Some will see 1080 Steel as the ‘jack of all trades’. This means that it is never going to be the best steel that you can use in knifemaking. However, it is going to be a good steel for ‘all purposes’. So, you can really use it for all types of knifemaking and it will perform quite well.

There will always be better steel options available to you, though. These better steel options will likely be more expensive, hence why most people end up using 1080 steel in their knifemaking.

1080 steel will work best for those knives where keeping a sharp edge under certain conditions is an absolute must. For example, many people will use 1080 steel for creating knives for being used outdoors where there may be a lot of cutting of harder materials e.g. wood. However, it also works well for food cutting on hardened surfaces such as granite.

Will 1080 Steel Rust?

If not properly cared for, then 1080 steel will rust very easily. This means that after use, it has to be wiped down to prevent rust. Any knives made from 1080 steel will also have to be stored in a cool, dry location to help keep rust at bay. However, no matter what you do, 1080 steel will eventually rust.

How Strong is 1080 Steel?

As 1080 steel is high carbon steel, it is incredibly strong and knives treated well that have been constructed from 1080 steel have the potential to last many, many years.

1080 steel has high wear protection. This means that it is able to keep a knife-edge for a whole lot longer i.e. it is going to require less sharpening. The strength of the steel also means that it is unlikely to break under high-pressure applications. This is why this steel is often used in vehicle components that are under an extreme amount of pressure, particularly on the vibration front.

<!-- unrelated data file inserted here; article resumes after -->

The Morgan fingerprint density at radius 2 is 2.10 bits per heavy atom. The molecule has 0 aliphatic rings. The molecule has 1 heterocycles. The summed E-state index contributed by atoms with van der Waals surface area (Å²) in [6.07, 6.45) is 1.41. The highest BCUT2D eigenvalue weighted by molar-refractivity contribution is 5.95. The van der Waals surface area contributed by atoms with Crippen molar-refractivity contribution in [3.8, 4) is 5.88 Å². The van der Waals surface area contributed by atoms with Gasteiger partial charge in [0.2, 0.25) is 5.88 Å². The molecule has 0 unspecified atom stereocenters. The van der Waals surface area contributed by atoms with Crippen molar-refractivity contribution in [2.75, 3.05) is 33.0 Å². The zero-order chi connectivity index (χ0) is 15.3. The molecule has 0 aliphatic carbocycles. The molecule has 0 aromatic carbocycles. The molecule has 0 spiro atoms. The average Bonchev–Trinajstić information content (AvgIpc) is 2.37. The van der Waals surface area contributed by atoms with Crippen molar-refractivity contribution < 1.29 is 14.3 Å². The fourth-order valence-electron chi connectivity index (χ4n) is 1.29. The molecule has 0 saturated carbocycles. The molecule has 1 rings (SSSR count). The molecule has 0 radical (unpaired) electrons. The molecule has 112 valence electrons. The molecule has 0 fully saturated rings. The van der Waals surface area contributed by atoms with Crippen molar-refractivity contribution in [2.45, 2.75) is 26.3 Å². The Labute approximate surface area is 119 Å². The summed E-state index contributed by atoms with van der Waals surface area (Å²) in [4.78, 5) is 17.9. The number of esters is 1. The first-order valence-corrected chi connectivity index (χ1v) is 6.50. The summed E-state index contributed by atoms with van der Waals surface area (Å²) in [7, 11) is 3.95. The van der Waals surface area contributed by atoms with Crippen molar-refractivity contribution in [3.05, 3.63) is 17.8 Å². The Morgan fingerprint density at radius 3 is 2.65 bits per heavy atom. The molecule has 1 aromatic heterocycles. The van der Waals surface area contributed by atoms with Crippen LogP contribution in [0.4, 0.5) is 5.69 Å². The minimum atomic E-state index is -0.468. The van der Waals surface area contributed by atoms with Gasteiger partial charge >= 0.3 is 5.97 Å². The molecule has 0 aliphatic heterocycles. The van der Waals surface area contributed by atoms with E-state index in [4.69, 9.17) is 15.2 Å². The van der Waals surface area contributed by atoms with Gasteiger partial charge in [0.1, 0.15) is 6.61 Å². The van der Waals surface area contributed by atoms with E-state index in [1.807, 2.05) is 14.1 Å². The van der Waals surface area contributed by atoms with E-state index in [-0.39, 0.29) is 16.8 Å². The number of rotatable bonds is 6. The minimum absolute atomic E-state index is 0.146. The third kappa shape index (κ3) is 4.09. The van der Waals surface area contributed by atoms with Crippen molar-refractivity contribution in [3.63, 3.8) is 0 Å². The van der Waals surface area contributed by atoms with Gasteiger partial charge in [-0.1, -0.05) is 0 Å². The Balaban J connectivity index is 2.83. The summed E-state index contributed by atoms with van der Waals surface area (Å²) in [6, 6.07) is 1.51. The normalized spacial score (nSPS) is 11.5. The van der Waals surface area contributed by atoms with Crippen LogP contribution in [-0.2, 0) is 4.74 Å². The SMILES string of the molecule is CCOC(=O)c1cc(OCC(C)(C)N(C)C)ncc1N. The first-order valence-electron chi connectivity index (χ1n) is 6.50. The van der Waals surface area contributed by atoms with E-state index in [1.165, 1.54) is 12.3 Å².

Is It Easy to Sharpen 1080 Steel Blades?

One of the major benefits of 1080 steel blades is how easy they are to sharpen. Once they have been sharpened, knives made with 1080 steel will retain their edge fairly well. This means that they will need to be sharpened far less often. This is something that applies to the vast majority of non-stainless, high carbon knives. It is not a unique feature to 1080 steel blades.

What Are The Best 1080 Steel Knives in the Market

Last update on 2024-05-05 / Affiliate links / Images from Amazon Product Advertising API

Final Word 

While 1080 steel is likely to never be the best steel option for knifemaking, it is certainly never going to be the worst option. 1080 steel is a steel that performs well under most applications. It is able to hold its edge well and is a strong material once forged. The affordable price of 1080 steel means that it is often a top choice for those making knife blades as a hobby, or even as a commercial project.



I’m Ahmed, the guy behind I’ve owned several types of knives and sharpeners over the last few years and have become obsessed with everything to do with knives. I’m always trying to improve my cleaning and sharpening process, and always on the hunt for the next best knife. But when I’m not spending time with my hobby, I’m here, writing about Knives and Sharpeners on KnifePulse to share with you what I learn along the way.